Bypassing AntiVirus Detection for Malicious PDFs


Recently I had to get a malicious PDF file past a virus scanner as part of a penetration test, and I thought I would share the process I used to do it.  But before I do so, lets get the standard disclaimer out of the way...

Warning! Please note that this tutorial is intended for educational purposes only, and you should NOT use the skills you gain here to attack any system for which you don't have permission to access. It's illegal in most jurisdictions to access a computer system without authorisation, and if you do it and get caught (which is likely) you deserve whatever you have coming to you. Don't say you haven't been warned.

In case you are in the position of also having to defend your organisation from these types of threats, I have listed some recommended mitigation strategies for these types of exploits at the bottom of this post.  Most are pretty straightforward to implement.

Now, on with the main attraction.  The method that I will be describing below will work for any malicious PDF that uses JavaScript to trigger an exploit.  This applies to a large number of the PDF vulnerabilities out there, including u3d_meshcont, flatedecode_predictor, geticon, collectemailinfo, utilprintf, etc.


To follow along, you will need to have some skill in writing exploits, and some ability to write JavaScript (if you can at least read JavaScript you should be able to follow along based on the example JavaScript code I will provide).

You will need the following tools to create the malicious PDF:
  • pdftk.  Use 'apt-get install pdftk' to install on Debian/Ubuntu/BackTrack 4, or grab the install from here for other systems.
  • make-pdf tools.  Get it from here.
  •  A very simple perl script that takes a filename as input and outputs the file, hex encoded to STDOUT, available here.
  • rhino.  A JavaScript debugger, useful for testing our code to see if our obfuscation techniques are working as intended, available here.
  • Python.  Needed to run make-pdf tools, probably already on your system if you're running Linux, otherwise here.
  • Metaspoit and all its dependancies. (Ruby, etc, Im not listing them individually, go here for an installation guide)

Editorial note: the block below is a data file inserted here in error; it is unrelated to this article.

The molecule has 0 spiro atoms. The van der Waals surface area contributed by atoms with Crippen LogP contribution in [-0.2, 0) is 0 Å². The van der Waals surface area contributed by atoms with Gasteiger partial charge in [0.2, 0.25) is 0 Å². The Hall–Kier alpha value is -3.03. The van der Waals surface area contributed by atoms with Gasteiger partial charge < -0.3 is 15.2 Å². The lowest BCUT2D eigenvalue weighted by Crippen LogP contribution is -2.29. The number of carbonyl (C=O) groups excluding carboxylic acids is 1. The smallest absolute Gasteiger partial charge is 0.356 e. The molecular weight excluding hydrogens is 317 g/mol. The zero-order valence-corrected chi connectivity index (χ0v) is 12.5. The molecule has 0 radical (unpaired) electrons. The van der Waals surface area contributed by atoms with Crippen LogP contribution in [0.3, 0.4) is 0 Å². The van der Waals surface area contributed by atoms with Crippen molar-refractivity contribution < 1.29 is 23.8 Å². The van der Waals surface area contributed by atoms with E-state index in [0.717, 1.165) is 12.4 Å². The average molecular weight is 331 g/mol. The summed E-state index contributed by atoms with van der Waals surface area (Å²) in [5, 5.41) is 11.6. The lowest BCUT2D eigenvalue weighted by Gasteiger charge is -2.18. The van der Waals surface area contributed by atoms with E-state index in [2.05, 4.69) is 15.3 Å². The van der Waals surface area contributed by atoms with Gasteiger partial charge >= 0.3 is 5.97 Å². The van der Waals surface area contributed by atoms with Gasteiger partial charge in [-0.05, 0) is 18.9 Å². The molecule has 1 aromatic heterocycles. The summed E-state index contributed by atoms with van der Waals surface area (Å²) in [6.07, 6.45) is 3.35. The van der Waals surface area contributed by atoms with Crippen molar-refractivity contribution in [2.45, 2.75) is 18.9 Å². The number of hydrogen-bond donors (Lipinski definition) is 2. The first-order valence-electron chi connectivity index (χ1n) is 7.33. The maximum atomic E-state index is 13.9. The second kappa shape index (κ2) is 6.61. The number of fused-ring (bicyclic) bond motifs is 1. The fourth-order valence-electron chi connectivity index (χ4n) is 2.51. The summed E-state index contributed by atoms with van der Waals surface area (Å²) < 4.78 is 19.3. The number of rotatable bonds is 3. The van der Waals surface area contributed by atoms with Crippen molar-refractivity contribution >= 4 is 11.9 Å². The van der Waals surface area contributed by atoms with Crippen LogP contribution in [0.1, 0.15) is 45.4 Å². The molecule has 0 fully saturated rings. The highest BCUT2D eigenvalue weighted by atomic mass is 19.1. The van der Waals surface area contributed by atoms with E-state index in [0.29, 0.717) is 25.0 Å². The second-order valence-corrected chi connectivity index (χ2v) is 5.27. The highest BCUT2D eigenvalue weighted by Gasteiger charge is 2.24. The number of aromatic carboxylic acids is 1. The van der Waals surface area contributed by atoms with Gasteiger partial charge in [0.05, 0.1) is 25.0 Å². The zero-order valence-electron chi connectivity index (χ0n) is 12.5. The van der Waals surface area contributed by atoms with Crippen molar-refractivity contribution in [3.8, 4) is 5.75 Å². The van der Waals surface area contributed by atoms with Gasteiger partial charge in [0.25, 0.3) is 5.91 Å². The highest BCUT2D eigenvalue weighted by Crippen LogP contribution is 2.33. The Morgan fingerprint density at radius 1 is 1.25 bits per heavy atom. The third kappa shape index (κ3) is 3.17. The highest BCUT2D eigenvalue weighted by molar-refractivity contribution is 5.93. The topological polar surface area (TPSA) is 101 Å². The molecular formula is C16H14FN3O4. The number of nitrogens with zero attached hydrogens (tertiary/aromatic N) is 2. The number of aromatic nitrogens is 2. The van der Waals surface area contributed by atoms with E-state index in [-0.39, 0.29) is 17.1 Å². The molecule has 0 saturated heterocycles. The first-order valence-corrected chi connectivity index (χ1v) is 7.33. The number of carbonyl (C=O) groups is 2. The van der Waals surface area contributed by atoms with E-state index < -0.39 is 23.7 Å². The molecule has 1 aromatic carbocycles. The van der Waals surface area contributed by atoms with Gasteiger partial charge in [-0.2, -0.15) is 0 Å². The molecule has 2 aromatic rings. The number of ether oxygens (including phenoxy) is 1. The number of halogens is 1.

• A Java Runtime Engine.  Needed to run rhino.  Id be very surprised if you don't already have one installed, but if not go here.
  • Perl.  Needed to run, probably already installed if you run Linux, otherwise start here.
  • A text editor that supports syntax highlighting for Javascipt.  Not strictly necessary, but it helps when modifying your JavaScript code.  I use gedit when using Ubuntu, or kate in BackTrack.

You also need to test that your malicious PDF works, and is not being detected by your target AV program.  For this, you will most likely want a Windows system which has:
  • The target PDF reader application installed.  Old versions of Adobe Reader can be downloaded from OldApps - I am using Adobe Acrobat Reader 7.0 for this demonstration.
  • The target AV program installed.  I am using Symantec Endpoint Protection 11 for this demonstration.

Note: Be warned that some online virus scanning services such as VirusTotal may provide samples of submitted files to AV vendors, so don't use them to test if your modified files are bypassing AV detection unless you want them to have a very short useful life for your Pentestng activities.

Summary of the Process

The basic process of creating our malicious PDF is pretty simple, and can be summarised in the following steps:
  1. Get your PDF exploit base Javascript code.
  2. Obfuscate the JavaScript code to avoid detection.
  3. Create a PDF file that automatically runs the JavaScript on opening of the document.
  4. Compress the PDF file to provide an additional level of detection avoidance (optional).

Now lets get into the detail.

Get the Exploit Javascript Code

Before we can begin trying to bypass AV detection of a malicious PDF file, we need to have access to the JavaScript exploit code (at least for the particular method I will be describing here).

One place that you can get the JavaScript exploit code for your chosen PDF vulnerability is to extract it from an existing exploit, such as one created using Metasploit.  I have documented the process for doing this here.

Example Exploit Code

Personally I have had trouble getting the Metasploit PDF examples working on my chosen target Acrobat Reader version 7.00, so I chose to make use of JavaScript exploit code for the collectemailinfo vulnerability that I found "in the wild".  Here it is below, tidied up a bit with the variable names made a bit more meaningful and the nasty shellcode removed.